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Full-Text Articles in Life Sciences

Gun Control: What Goes On In Your Brain, Armando F. Rocha, Fabio T. Rocha, Eduardo Massad Jan 2013

Gun Control: What Goes On In Your Brain, Armando F. Rocha, Fabio T. Rocha, Eduardo Massad

Armando F Rocha

Arguments for and against gun control are polarized at two opposite ends of a broad spectrum: personal liberties and social benefits. Brazil has introduced a referendum regarding the prohibition of firearm commerce and propaganda arguments, similar to the present ongoing discussion in the U.S. It has invoked socially and personally driven issues in the promotion of voting in favor of and against firearm control, respectively. Here, we used electroencephalography (EEG) technology to study the brain activity associated with a voter’s perception one week prior to Election Day, of the truthfulness of these arguments and their influence on voting ...


Free Will From The Neuroscience Point Of View, Armando F. Rocha, Fábio T. Rocha Jan 2013

Free Will From The Neuroscience Point Of View, Armando F. Rocha, Fábio T. Rocha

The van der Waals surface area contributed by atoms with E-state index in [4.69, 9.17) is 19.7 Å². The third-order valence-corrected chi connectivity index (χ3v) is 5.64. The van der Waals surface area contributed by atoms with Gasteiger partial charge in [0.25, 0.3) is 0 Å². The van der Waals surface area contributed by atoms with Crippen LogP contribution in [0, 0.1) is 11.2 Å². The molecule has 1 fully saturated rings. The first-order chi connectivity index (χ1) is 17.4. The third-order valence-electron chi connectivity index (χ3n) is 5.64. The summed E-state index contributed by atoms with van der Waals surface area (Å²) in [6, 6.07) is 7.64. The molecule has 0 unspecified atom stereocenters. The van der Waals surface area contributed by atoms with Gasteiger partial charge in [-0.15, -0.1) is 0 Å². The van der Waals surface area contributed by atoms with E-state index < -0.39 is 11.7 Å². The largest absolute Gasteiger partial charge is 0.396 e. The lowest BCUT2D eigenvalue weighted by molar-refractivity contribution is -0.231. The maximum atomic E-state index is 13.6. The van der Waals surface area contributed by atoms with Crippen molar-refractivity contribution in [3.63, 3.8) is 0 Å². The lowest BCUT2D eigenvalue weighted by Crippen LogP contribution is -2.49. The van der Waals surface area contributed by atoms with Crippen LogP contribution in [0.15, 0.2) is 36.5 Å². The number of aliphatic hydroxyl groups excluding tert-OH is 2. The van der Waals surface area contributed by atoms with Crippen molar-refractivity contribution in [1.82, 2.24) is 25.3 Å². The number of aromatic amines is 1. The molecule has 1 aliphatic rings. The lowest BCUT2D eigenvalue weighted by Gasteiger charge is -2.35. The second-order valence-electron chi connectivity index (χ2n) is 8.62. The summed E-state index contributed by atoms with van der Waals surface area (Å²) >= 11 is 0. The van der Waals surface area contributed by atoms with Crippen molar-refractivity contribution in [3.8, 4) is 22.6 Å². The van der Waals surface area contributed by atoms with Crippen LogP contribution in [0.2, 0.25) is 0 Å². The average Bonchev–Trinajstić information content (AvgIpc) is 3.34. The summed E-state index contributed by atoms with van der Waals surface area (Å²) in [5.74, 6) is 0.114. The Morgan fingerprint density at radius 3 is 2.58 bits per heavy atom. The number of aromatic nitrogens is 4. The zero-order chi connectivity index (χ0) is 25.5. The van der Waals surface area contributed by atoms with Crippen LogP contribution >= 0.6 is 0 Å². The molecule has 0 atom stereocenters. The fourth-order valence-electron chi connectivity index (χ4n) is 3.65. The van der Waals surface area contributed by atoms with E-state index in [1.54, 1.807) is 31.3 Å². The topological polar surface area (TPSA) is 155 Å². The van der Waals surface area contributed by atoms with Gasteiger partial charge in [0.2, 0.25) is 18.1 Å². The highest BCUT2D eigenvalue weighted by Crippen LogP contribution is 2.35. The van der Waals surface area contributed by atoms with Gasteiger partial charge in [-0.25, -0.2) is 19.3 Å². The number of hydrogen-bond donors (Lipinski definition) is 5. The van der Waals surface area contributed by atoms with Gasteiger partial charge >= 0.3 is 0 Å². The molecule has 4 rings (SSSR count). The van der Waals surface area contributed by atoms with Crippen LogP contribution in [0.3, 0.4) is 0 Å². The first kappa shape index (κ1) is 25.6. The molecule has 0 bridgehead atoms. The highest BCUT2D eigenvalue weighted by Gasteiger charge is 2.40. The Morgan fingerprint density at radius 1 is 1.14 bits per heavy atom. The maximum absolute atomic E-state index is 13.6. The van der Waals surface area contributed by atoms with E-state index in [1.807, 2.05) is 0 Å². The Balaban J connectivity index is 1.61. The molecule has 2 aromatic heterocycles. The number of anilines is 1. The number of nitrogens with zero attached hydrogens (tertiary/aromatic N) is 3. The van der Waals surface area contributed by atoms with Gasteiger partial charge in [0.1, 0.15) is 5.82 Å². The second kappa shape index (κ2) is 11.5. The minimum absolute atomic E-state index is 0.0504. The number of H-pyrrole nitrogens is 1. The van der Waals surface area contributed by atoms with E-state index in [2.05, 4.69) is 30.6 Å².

Armando F Rocha

There is still a controversy if human volitions and actions are governed by causal laws or obeys free will. Neurosciences start to study the neural correlates of free will by investigating how brains make decisions. Here, some of questions about free will are discussed from the neurosciences point of view taking into consideration a neuroeconomic model of decision making. This model is used here with the purpose of providing very formal definitions of key concepts raised in any free will discussion such as goals, necessity, motivation, etc., and to provide a formal background for discussing decision making. One of the ...


Moral Dilemma Judgment: A Neuroeconomic Approach, Armando F. Rocha, Fábio T. Rocha, Eduardo Massad Dec 2012

Moral Dilemma Judgment: A Neuroeconomic Approach, Armando F. Rocha, Fábio T. Rocha, Eduardo Massad

Armando F Rocha

Morals and ethics are important issues in human societies. Recently, the development of new techniques for studying the human brain has brought moral and ethical discussions to the realm of neuroscience investigations. Controversies still remain regarding the results of studies about morals and ethics and the understanding of the neurodynamics of dilemma judgment, which seems to depend on the nature of the studied dilemma (e.g., personal versus impersonal). Here, we proposed to understand the differences between personal and impersonal dilemmas in the context of losses modeled by neuroeconomic theory. The results show that the dilemma solution correlates nicely with ...